Action: replace incandescent and CFL bulbs as they burn out with LED bulbs. Although more expensive to purchase than their less efficient counterparts, LED bulbs make up for it in energy savings and long life.

Shower Savings

Low Flow Handheld Shower

Showers and baths account for part of the 18% of home energy used to heat water 2 and about 17% of the water used per day.4 A full standard bathtub uses about 50 gallons of water. The average shower lasts 5-10 minutes and uses 12.5 to 25 gallons of water.4

Action: skip baths except for rare occasions or bathing children. Time yourself and take shorter showers or install a low flow showerhead. You won’t miss the excess water.

Use Your Thermostat

Thermostats can have a significant impact on heating and cooling energy use and cost, especially for those who live in areas with cold winters and / or hot summers. You can save 10% a year on heating and cooling your home by using your thermostat.2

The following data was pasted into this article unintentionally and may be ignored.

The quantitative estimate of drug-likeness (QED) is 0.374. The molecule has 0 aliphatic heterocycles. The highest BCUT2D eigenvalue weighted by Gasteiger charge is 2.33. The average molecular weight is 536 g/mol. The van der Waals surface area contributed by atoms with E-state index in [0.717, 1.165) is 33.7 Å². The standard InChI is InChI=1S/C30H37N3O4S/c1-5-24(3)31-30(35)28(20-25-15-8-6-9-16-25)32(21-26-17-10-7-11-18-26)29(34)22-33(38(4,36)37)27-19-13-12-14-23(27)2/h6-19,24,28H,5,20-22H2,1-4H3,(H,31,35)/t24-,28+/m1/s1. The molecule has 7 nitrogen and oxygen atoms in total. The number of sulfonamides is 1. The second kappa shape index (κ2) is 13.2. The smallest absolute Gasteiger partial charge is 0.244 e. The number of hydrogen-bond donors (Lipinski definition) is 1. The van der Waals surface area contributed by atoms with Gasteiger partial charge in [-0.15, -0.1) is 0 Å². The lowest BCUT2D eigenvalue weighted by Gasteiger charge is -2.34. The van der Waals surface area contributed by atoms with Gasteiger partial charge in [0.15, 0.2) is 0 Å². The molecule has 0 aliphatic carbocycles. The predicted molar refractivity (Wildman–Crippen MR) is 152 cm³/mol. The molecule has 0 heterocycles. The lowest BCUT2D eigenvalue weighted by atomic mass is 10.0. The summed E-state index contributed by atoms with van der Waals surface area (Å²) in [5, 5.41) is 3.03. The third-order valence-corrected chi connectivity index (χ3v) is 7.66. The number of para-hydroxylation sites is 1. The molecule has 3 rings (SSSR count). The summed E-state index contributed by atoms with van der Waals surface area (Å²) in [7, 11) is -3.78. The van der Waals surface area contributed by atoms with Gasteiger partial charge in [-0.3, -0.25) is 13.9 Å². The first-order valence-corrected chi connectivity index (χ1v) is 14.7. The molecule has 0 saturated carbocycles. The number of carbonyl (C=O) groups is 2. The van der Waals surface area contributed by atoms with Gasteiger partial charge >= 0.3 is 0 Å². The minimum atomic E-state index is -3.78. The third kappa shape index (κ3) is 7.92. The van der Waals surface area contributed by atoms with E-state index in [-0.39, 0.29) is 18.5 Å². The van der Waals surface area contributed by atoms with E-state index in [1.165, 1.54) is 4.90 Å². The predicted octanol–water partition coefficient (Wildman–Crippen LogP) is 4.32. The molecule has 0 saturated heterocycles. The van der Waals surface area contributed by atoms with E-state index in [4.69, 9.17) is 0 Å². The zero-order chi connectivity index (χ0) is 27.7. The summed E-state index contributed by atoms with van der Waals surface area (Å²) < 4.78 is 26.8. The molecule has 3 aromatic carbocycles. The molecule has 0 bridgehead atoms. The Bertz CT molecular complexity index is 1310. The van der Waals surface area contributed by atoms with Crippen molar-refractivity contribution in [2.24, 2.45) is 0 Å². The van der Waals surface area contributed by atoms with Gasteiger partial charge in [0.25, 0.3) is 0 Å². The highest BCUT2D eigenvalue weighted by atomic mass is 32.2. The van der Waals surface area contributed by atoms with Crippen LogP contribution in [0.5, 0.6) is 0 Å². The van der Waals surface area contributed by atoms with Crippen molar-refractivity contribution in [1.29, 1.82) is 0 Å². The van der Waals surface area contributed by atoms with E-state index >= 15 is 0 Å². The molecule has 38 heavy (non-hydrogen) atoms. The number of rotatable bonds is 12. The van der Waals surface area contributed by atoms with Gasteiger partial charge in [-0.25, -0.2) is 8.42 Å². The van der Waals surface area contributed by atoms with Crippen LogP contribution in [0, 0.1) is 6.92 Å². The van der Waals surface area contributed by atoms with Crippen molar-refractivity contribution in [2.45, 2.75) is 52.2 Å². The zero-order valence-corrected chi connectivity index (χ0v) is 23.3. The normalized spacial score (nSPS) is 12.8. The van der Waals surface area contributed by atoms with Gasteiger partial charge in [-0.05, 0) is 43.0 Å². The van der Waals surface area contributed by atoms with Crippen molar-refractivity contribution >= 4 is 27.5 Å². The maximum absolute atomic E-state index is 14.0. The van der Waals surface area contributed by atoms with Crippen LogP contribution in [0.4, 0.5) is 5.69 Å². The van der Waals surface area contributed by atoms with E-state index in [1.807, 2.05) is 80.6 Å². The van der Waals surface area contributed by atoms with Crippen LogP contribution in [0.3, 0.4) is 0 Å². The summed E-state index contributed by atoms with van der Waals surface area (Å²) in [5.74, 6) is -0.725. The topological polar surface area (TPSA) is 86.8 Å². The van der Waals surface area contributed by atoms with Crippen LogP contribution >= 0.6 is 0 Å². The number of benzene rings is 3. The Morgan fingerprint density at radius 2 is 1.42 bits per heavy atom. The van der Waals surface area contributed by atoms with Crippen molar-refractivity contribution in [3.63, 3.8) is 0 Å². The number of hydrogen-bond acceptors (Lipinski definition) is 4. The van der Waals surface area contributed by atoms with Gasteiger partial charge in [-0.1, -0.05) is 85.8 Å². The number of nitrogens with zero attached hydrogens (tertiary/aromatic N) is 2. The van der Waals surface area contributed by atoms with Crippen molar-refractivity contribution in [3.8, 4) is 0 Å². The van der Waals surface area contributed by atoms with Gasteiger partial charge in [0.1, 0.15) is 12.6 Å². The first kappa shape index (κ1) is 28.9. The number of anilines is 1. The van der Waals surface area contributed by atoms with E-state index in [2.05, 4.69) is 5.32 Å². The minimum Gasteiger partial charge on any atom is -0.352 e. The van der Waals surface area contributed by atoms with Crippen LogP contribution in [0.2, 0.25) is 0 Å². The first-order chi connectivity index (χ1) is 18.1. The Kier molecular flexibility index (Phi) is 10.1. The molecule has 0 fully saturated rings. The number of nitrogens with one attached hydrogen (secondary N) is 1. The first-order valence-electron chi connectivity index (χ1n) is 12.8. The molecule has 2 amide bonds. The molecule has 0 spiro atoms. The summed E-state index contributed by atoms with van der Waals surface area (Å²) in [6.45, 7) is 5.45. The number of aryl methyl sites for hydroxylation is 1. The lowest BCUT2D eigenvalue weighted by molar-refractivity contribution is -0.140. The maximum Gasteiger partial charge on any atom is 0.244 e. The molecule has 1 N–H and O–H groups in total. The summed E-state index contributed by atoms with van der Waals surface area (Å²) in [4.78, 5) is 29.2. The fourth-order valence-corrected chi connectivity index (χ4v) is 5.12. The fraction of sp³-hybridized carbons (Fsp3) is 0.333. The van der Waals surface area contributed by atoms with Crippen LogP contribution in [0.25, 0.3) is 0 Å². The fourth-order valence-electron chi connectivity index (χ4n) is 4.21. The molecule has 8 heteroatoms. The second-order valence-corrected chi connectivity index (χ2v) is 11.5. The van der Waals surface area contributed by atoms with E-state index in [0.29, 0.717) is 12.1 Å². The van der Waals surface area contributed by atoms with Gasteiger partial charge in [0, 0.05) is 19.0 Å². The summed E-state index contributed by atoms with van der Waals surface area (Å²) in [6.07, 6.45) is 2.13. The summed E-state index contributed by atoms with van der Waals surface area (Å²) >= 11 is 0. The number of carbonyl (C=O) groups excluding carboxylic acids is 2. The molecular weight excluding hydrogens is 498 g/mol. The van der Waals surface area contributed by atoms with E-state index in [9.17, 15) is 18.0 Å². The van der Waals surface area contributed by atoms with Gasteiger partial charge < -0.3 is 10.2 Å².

Action: adjust your thermostat to 68° or lower in the winter and 78° or higher in the summer. Depending on where you live you might benefit from purchasing a smart thermostat.

There’s an App for That

I saw a post about an energy saving contest at North Carolina State University using a free smartphone app called JouleBug. Students, faculty, and staff collect pins and badges for energy saving actions and can win prizes. Smart—make saving energy a game.

Action: smartphone enthusiasts download one or more free or low cost apps that help you assess, monitor, and reduce your energy use. Start a friendly competition with your family or friends.

During October, take one or more of the actions listed above or come up with your own. The most important aspect of National Energy Action Month is to actually take action.

Related Posts:

References:

  1. What is the Environmental Impact of Bottled Water?
  2. U.S. DOE – Energy Savers: Tips on Saving Money & Energy at Home
  3. Seal Air Leaks to Reduce Home Energy Use and Cost
  4. Water Saving Shower Ideas – Low Flow Showerhead

Resources: